It was New Zealand’s darkest day. Our friendly, bipartisan neighbour with some of the world’s best scenery and arguably the worlds best sporting team in the All Blacks’ was brought to its knees.
The country where people from all over the world are buying real estate in droves because it’s seen as a safe haven, a place free from terror and conflict suffered the unthinkable. The 15 March 2019 is New Zealand’s darkest day. We all pretty much know the facts. A white man filled with hate and rage targeting two mosques in Christchurch went on a rampage and with the aid of a semi-automatic took 50 lives that day. Innocents going about their daily routine, hurting no one and keeping to themselves. The plight of the youngest victim a 3-year-old boy who apparently was running towards the gunman makes us want to throw up with rage.
The world reeled from information that was fast escaping this small nation about the atrocities that had occurred. We stood in solidarity with our NZ brothers and sisters and we prayed for peace. We looked to our elected representatives for guidance and leadership. Australian politicians were quick to condemn the attack but it was the New Zealand Prime Minister’s response that has captivated the world. In her opening statement as PM Jacinda Ardern said there would be ‘good days and there would be bad days’.
The bad day arrived last Friday and it was horrific. Worse than she would have ever have imagined when she mouthed that statement in October 2017.
Resolving to change the gun laws immediately her decisiveness under immense pressure was resolute. As too were her compassion and empathy for the victims and their families. Social media is filled with images of her comforting and I mean really comforting the families of victims. Her concern and care are genuine and heartfelt. Her statements condemning the violence have sent a strong message and her ability to unite a country so clearly shrouded in grief, remarkable.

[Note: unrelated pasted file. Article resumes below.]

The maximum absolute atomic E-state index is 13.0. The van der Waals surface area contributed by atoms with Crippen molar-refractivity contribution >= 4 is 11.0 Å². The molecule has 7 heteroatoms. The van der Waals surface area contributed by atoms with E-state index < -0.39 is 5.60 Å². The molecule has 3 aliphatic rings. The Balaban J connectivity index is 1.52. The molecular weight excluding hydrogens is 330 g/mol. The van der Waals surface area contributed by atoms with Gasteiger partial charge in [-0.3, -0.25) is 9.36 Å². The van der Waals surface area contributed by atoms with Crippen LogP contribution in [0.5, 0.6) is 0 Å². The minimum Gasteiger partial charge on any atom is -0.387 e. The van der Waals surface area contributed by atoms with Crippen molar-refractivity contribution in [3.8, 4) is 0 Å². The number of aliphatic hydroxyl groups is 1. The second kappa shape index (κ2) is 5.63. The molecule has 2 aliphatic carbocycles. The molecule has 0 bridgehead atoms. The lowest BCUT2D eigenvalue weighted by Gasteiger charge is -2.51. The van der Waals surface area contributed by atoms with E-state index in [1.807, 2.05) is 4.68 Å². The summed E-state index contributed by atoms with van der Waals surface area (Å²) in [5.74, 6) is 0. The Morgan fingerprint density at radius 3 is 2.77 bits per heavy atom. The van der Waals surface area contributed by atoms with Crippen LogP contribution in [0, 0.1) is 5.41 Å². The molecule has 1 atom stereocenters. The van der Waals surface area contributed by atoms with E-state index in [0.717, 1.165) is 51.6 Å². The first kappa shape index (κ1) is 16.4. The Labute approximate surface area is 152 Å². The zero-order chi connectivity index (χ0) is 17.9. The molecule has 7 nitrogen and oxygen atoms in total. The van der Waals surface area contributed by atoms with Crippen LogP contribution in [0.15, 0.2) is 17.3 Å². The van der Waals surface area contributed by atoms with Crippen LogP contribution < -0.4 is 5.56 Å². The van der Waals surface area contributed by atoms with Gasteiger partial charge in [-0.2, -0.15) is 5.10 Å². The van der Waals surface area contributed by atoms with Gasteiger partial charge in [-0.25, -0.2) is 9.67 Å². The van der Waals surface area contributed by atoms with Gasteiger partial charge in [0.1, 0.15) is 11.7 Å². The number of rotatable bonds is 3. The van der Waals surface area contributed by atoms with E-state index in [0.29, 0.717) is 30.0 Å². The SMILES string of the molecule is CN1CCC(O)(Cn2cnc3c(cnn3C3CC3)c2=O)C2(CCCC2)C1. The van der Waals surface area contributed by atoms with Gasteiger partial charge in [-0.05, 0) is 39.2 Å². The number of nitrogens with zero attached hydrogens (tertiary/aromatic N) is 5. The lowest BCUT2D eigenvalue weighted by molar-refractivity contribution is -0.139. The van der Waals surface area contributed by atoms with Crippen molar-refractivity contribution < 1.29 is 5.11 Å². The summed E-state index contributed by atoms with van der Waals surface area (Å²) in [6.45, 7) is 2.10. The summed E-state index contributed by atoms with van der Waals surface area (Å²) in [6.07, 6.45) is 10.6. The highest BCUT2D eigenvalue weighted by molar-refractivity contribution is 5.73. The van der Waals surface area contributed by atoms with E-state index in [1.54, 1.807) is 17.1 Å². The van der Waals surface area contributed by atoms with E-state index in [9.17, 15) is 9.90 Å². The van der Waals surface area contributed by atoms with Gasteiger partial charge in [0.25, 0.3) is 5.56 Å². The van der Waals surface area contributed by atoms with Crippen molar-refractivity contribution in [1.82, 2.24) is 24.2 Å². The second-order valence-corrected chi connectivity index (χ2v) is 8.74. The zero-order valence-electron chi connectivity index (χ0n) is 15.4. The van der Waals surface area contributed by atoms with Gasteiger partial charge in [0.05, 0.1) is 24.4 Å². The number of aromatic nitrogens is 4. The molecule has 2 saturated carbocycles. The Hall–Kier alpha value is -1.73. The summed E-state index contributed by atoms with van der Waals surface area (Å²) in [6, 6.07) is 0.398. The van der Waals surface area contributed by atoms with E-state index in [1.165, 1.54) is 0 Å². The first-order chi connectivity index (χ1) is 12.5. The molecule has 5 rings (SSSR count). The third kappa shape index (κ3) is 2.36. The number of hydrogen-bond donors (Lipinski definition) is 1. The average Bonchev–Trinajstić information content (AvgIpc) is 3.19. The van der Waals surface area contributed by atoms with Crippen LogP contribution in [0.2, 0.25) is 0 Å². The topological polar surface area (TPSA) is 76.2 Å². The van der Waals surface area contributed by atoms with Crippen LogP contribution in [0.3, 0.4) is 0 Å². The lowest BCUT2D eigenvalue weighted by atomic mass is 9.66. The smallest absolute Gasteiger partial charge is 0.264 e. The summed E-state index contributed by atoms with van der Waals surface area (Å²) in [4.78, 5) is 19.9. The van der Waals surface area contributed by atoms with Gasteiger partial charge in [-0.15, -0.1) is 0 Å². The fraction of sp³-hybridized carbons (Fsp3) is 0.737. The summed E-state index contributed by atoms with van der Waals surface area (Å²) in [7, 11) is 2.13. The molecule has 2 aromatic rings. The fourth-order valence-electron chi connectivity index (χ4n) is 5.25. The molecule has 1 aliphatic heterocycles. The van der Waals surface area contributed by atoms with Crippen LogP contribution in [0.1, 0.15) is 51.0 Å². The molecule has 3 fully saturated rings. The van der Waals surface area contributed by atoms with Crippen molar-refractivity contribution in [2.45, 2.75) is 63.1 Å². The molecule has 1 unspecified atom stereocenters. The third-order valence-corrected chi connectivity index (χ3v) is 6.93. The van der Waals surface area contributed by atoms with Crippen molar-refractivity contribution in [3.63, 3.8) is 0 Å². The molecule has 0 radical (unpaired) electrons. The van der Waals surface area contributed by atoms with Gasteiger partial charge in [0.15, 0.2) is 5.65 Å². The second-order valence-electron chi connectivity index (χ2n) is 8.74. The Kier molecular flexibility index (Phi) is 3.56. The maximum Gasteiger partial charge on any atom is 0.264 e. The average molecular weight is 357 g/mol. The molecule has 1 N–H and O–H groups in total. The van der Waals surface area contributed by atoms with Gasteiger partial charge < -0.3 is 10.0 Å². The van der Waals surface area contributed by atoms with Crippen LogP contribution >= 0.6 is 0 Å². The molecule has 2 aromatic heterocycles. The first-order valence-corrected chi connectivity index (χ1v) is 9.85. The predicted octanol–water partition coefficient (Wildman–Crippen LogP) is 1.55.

As one of the news outlets called out: ‘As the leader of NZ she’s shown that the strength of your resolve is in no way related to the size of your country and as a human being she’s shown that you can be decisive without being divisive’. Indeed she has. Leaders of far greater and powerful nations should look to her actions with admiration and applause.
Clare Sultmann is a wife, mother of 3 and the founder of Dear Molly.
As a survivor of a catastrophic accident, former barrister at law, published author, and nationally accredited mediator Clare has returned to work in a different capacity. Relocating to Noosa shortly after the birth of her first child, Clare found it difficult to make meaningful and real connections with other like-minded women away from her own network of friends. With this in mind, Clare’s idea was born. Dear Molly aims to provide connections for like-minded women in a real, meaningful and positive manner. It a platform to share, communicate and inspire other women about their ‘real’ life.